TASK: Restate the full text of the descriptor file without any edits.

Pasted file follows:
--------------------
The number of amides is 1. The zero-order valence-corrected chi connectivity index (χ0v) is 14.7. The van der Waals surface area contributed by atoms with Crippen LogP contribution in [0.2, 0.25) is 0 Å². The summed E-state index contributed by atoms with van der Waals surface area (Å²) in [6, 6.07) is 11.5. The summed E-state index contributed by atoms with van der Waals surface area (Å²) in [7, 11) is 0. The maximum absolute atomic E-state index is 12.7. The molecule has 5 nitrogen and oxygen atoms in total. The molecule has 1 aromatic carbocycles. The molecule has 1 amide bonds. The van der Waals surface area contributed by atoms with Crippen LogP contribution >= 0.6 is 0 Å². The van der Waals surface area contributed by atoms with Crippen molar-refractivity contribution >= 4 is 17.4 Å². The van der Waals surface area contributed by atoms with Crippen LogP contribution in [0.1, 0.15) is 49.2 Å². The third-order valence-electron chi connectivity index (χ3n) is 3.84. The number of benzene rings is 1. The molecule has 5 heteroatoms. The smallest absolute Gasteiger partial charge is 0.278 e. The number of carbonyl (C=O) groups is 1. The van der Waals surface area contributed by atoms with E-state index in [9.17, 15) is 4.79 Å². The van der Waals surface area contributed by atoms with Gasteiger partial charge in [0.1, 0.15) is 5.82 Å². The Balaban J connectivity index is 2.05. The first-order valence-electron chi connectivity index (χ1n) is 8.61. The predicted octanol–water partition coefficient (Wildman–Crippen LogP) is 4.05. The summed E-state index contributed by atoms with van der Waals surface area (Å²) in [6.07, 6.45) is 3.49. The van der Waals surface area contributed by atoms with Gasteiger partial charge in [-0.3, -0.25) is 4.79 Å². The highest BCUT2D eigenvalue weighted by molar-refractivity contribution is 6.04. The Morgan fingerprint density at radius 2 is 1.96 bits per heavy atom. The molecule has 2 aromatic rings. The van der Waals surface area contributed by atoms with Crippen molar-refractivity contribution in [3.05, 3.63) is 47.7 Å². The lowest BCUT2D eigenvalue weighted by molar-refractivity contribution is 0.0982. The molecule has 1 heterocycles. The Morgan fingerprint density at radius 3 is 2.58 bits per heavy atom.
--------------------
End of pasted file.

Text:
The number of amides is 1. The zero-order valence-corrected chi connectivity index (χ0v) is 14.7. The van der Waals surface area contributed by atoms with Crippen LogP contribution in [0.2, 0.25) is 0 Å². The summed E-state index contributed by atoms with van der Waals surface area (Å²) in [6, 6.07) is 11.5. The summed E-state index contributed by atoms with van der Waals surface area (Å²) in [7, 11) is 0. The maximum absolute atomic E-state index is 12.7. The molecule has 5 nitrogen and oxygen atoms in total. The molecule has 1 aromatic carbocycles. The molecule has 1 amide bonds. The van der Waals surface area contributed by atoms with Crippen LogP contribution >= 0.6 is 0 Å². The van der Waals surface area contributed by atoms with Crippen molar-refractivity contribution >= 4 is 17.4 Å². The van der Waals surface area contributed by atoms with Crippen LogP contribution in [0.1, 0.15) is 49.2 Å². The third-order valence-electron chi connectivity index (χ3n) is 3.84. The number of benzene rings is 1. The molecule has 5 heteroatoms. The smallest absolute Gasteiger partial charge is 0.278 e. The number of carbonyl (C=O) groups is 1. The van der Waals surface area contributed by atoms with E-state index in [9.17, 15) is 4.79 Å². The van der Waals surface area contributed by atoms with Gasteiger partial charge in [0.1, 0.15) is 5.82 Å². The Balaban J connectivity index is 2.05. The first-order valence-electron chi connectivity index (χ1n) is 8.61. The predicted octanol–water partition coefficient (Wildman–Crippen LogP) is 4.05. The summed E-state index contributed by atoms with van der Waals surface area (Å²) in [6.07, 6.45) is 3.49. The van der Waals surface area contributed by atoms with Gasteiger partial charge in [-0.3, -0.25) is 4.79 Å². The highest BCUT2D eigenvalue weighted by molar-refractivity contribution is 6.04. The Morgan fingerprint density at radius 2 is 1.96 bits per heavy atom. The molecule has 2 aromatic rings. The van der Waals surface area contributed by atoms with Crippen molar-refractivity contribution in [3.05, 3.63) is 47.7 Å². The lowest BCUT2D eigenvalue weighted by molar-refractivity contribution is 0.0982. The molecule has 1 heterocycles. The Morgan fingerprint density at radius 3 is 2.58 bits per heavy atom.